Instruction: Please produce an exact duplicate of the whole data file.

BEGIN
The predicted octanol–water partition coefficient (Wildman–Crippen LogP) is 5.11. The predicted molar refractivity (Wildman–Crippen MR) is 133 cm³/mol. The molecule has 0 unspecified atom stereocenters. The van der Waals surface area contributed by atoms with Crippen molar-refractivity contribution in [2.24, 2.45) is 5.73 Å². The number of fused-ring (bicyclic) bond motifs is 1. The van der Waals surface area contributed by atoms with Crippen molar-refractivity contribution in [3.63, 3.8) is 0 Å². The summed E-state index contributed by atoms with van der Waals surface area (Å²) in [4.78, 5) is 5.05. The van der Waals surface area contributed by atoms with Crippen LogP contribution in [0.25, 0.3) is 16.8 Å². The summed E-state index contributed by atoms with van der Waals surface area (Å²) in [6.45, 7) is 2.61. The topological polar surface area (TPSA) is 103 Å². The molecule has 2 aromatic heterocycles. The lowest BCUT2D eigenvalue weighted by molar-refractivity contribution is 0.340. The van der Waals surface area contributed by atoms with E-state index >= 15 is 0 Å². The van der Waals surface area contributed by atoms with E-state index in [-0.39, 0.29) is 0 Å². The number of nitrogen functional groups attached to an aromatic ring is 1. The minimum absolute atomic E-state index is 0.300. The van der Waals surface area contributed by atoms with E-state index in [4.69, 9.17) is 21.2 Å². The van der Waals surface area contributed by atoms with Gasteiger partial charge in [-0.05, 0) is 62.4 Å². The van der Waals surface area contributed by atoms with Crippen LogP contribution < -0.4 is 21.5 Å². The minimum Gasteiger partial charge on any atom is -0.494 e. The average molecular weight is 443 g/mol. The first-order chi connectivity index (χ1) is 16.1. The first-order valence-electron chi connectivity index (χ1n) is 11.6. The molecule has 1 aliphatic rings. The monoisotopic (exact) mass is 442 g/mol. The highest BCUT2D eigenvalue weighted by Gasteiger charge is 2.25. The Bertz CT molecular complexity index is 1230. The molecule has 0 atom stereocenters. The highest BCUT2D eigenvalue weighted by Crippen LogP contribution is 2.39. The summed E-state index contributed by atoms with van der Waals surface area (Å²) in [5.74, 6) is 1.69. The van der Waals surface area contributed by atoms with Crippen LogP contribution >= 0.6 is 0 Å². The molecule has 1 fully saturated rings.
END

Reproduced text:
The predicted octanol–water partition coefficient (Wildman–Crippen LogP) is 5.11. The predicted molar refractivity (Wildman–Crippen MR) is 133 cm³/mol. The molecule has 0 unspecified atom stereocenters. The van der Waals surface area contributed by atoms with Crippen molar-refractivity contribution in [2.24, 2.45) is 5.73 Å². The number of fused-ring (bicyclic) bond motifs is 1. The van der Waals surface area contributed by atoms with Crippen molar-refractivity contribution in [3.63, 3.8) is 0 Å². The summed E-state index contributed by atoms with van der Waals surface area (Å²) in [4.78, 5) is 5.05. The van der Waals surface area contributed by atoms with Crippen LogP contribution in [0.25, 0.3) is 16.8 Å². The summed E-state index contributed by atoms with van der Waals surface area (Å²) in [6.45, 7) is 2.61. The topological polar surface area (TPSA) is 103 Å². The molecule has 2 aromatic heterocycles. The lowest BCUT2D eigenvalue weighted by molar-refractivity contribution is 0.340. The van der Waals surface area contributed by atoms with E-state index >= 15 is 0 Å². The van der Waals surface area contributed by atoms with E-state index in [-0.39, 0.29) is 0 Å². The number of nitrogen functional groups attached to an aromatic ring is 1. The minimum absolute atomic E-state index is 0.300. The van der Waals surface area contributed by atoms with E-state index in [4.69, 9.17) is 21.2 Å². The van der Waals surface area contributed by atoms with Gasteiger partial charge in [-0.05, 0) is 62.4 Å². The van der Waals surface area contributed by atoms with Crippen LogP contribution < -0.4 is 21.5 Å². The minimum Gasteiger partial charge on any atom is -0.494 e. The average molecular weight is 443 g/mol. The first-order chi connectivity index (χ1) is 16.1. The first-order valence-electron chi connectivity index (χ1n) is 11.6. The molecule has 1 aliphatic rings. The monoisotopic (exact) mass is 442 g/mol. The highest BCUT2D eigenvalue weighted by Gasteiger charge is 2.25. The Bertz CT molecular complexity index is 1230. The molecule has 0 atom stereocenters. The highest BCUT2D eigenvalue weighted by Crippen LogP contribution is 2.39. The summed E-state index contributed by atoms with van der Waals surface area (Å²) in [5.74, 6) is 1.69. The van der Waals surface area contributed by atoms with Crippen LogP contribution >= 0.6 is 0 Å². The molecule has 1 fully saturated rings.